Roger Ward Babson (1875-1967) is best known for founding Babson College, Massachusetts in the USA. When I was at Babson College for corporate training in 2000, I can sense a strong entrepreneurial ethos in the school. Little did I know that this founder is a fervent Christian who talks solid Christian values in his walk and talk. One of his classic contributions is a small book called: "Fundamentals of Prosperity" (Roger Babson, Fundamentals of Prosperity, NY: Fleming H Revell, 1920). This book has been republished in 2003 by Kessinger Publishing. It is available free on Gutenberg. Nine years after the publication of this book, the Great Depression began. It makes us wonder how many people actually heeded Babson's warning that undue focus on 'structure above ground' without adequate emphasis on the foundations underneath is a recipe for disaster. His main point parallels Jesus's teaching on building our house on solid rock instead of sand. Writing for business people, he is concerned for the future of the country, where people tend to focus more on 'structure above ground' instead of the critical foundations below the earth. The trouble increases when people continue to pile up "ten-story building on a foundation meant for only a two or three story building." (7)

    Writing to business people, before modern marketplace theology becomes popular, Babson is already talking about Christianity in the marketplace. He thinks that business people are responsible for 2 things:
    1. NEGATIVE: For concentrating too much on the structures above ground without due concern for the foundation;
    2. POSITIVE: Business people can at the same time salvage the situation by strengthening the foundation while there is still time and opportunity.
    Sources of Prosperity He then proceeds to talk about what are the key sources of prosperity, namely Integrity, Faith, Industry, Cooperation and factors of godliness. With regards to financial and economic panics, he wisely said:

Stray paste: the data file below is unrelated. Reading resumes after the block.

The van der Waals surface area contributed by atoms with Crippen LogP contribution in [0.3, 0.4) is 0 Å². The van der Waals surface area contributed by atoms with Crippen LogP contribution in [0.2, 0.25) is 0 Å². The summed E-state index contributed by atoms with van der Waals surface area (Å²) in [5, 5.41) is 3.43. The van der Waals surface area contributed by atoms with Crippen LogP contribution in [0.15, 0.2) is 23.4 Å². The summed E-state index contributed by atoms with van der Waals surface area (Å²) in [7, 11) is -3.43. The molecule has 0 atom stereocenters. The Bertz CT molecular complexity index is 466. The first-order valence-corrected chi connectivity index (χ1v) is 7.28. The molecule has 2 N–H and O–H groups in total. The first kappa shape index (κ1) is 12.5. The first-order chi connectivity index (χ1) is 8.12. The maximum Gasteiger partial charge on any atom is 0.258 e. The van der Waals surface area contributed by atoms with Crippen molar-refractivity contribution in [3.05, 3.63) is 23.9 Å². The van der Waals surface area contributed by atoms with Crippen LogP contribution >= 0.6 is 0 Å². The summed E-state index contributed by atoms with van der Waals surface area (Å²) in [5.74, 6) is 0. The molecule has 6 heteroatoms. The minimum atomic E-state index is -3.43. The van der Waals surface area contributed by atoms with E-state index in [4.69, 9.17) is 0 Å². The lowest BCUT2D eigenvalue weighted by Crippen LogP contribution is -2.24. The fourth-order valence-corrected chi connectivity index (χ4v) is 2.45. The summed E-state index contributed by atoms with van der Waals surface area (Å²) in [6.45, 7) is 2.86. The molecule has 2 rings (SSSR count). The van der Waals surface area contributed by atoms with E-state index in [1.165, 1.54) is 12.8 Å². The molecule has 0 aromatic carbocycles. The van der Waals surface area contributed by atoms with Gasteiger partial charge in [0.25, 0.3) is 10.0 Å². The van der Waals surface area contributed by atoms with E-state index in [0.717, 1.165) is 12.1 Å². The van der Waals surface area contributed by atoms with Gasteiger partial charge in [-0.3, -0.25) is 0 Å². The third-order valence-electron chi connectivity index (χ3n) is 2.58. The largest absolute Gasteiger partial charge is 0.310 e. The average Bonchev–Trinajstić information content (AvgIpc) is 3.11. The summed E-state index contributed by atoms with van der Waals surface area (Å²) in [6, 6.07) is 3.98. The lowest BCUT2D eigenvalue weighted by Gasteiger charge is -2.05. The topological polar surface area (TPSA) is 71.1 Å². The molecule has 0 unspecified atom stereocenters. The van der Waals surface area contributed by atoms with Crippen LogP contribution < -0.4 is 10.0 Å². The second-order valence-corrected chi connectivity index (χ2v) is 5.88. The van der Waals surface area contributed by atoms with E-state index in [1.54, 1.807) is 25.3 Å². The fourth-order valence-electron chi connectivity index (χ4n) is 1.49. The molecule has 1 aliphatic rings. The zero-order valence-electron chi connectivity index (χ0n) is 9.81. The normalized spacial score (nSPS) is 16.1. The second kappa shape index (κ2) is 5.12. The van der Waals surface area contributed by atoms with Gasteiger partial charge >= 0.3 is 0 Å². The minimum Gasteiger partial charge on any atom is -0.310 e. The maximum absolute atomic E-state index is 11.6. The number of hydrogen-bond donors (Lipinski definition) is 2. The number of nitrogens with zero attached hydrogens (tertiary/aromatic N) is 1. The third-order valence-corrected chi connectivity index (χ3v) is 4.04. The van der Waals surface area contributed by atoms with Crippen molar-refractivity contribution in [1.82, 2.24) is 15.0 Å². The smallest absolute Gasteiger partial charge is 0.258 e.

Panics are caused by spiritual causes rather than financial. Prosperity is the result of righteousness rather than of material things. (72)
    Using statistics from the government, he argues that situations of economic depression is a result of "extravagance, inefficiency and corruption," happening during prosperity times. Conversely, an economy recovers after a period of "industry and righteousness" during depression times. In other words, all the fruits of hard work and godly enterprise (contributing to prosperity) can be easily wiped out through extravagance, greed, inefficiency and corruption (which contributes to economic fallout). My Reflections on Babson's work Babson laments that the business people during his time were too concerned with structures above without adequate consideration for the foundation. I think modern times has not changed that peculiar habit. In fact, our modern society is drugged with quick-fixes, instant-solutions and easy-to-use methods. Moreover, Do-It-Yourself syndrome is everywhere, leading to an alarming reduction of dependence on one another. Moreover, our modern perception of 'prosperity' has become tainted with materialism. To be prosperous easily means a bigger car or a better house. It means bigger salaries or higher status through corporate promotions. Babson rightfully points us to the reasons why prosperity are there in the first place.